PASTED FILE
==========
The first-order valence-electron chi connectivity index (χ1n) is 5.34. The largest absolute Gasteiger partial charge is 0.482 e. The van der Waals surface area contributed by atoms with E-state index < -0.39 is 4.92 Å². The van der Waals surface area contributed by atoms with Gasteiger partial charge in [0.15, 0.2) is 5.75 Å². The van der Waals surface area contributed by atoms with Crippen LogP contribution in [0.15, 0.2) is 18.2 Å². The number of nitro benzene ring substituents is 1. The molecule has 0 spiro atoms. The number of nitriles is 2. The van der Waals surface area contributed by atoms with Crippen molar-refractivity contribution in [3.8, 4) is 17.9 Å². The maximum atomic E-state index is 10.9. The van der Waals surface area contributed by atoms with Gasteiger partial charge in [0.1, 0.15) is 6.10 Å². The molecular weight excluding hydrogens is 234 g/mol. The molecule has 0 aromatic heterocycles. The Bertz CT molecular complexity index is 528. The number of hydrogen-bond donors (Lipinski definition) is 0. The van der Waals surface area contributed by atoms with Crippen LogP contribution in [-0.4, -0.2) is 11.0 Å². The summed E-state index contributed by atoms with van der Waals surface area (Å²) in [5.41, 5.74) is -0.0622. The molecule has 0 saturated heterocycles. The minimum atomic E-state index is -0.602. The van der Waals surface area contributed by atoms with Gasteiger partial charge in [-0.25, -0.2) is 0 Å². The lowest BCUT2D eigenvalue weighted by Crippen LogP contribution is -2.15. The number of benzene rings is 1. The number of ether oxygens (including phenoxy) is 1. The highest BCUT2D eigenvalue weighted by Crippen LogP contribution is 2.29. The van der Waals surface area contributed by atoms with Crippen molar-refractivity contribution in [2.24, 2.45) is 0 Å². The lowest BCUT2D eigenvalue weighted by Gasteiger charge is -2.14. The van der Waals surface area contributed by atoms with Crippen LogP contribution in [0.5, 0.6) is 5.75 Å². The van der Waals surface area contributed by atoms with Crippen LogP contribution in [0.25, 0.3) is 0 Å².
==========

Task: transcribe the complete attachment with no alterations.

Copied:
The first-order valence-electron chi connectivity index (χ1n) is 5.34. The largest absolute Gasteiger partial charge is 0.482 e. The van der Waals surface area contributed by atoms with E-state index < -0.39 is 4.92 Å². The van der Waals surface area contributed by atoms with Gasteiger partial charge in [0.15, 0.2) is 5.75 Å². The van der Waals surface area contributed by atoms with Crippen LogP contribution in [0.15, 0.2) is 18.2 Å². The number of nitro benzene ring substituents is 1. The molecule has 0 spiro atoms. The number of nitriles is 2. The van der Waals surface area contributed by atoms with Crippen molar-refractivity contribution in [3.8, 4) is 17.9 Å². The maximum atomic E-state index is 10.9. The van der Waals surface area contributed by atoms with Gasteiger partial charge in [0.1, 0.15) is 6.10 Å². The molecular weight excluding hydrogens is 234 g/mol. The molecule has 0 aromatic heterocycles. The Bertz CT molecular complexity index is 528. The number of hydrogen-bond donors (Lipinski definition) is 0. The van der Waals surface area contributed by atoms with Crippen LogP contribution in [-0.4, -0.2) is 11.0 Å². The summed E-state index contributed by atoms with van der Waals surface area (Å²) in [5.41, 5.74) is -0.0622. The molecule has 0 saturated heterocycles. The minimum atomic E-state index is -0.602. The van der Waals surface area contributed by atoms with Gasteiger partial charge in [-0.25, -0.2) is 0 Å². The lowest BCUT2D eigenvalue weighted by Crippen LogP contribution is -2.15. The number of benzene rings is 1. The number of ether oxygens (including phenoxy) is 1. The highest BCUT2D eigenvalue weighted by Crippen LogP contribution is 2.29. The van der Waals surface area contributed by atoms with Crippen molar-refractivity contribution in [2.24, 2.45) is 0 Å². The lowest BCUT2D eigenvalue weighted by Gasteiger charge is -2.14. The van der Waals surface area contributed by atoms with Crippen LogP contribution in [0.5, 0.6) is 5.75 Å². The van der Waals surface area contributed by atoms with Crippen LogP contribution in [0.25, 0.3) is 0 Å².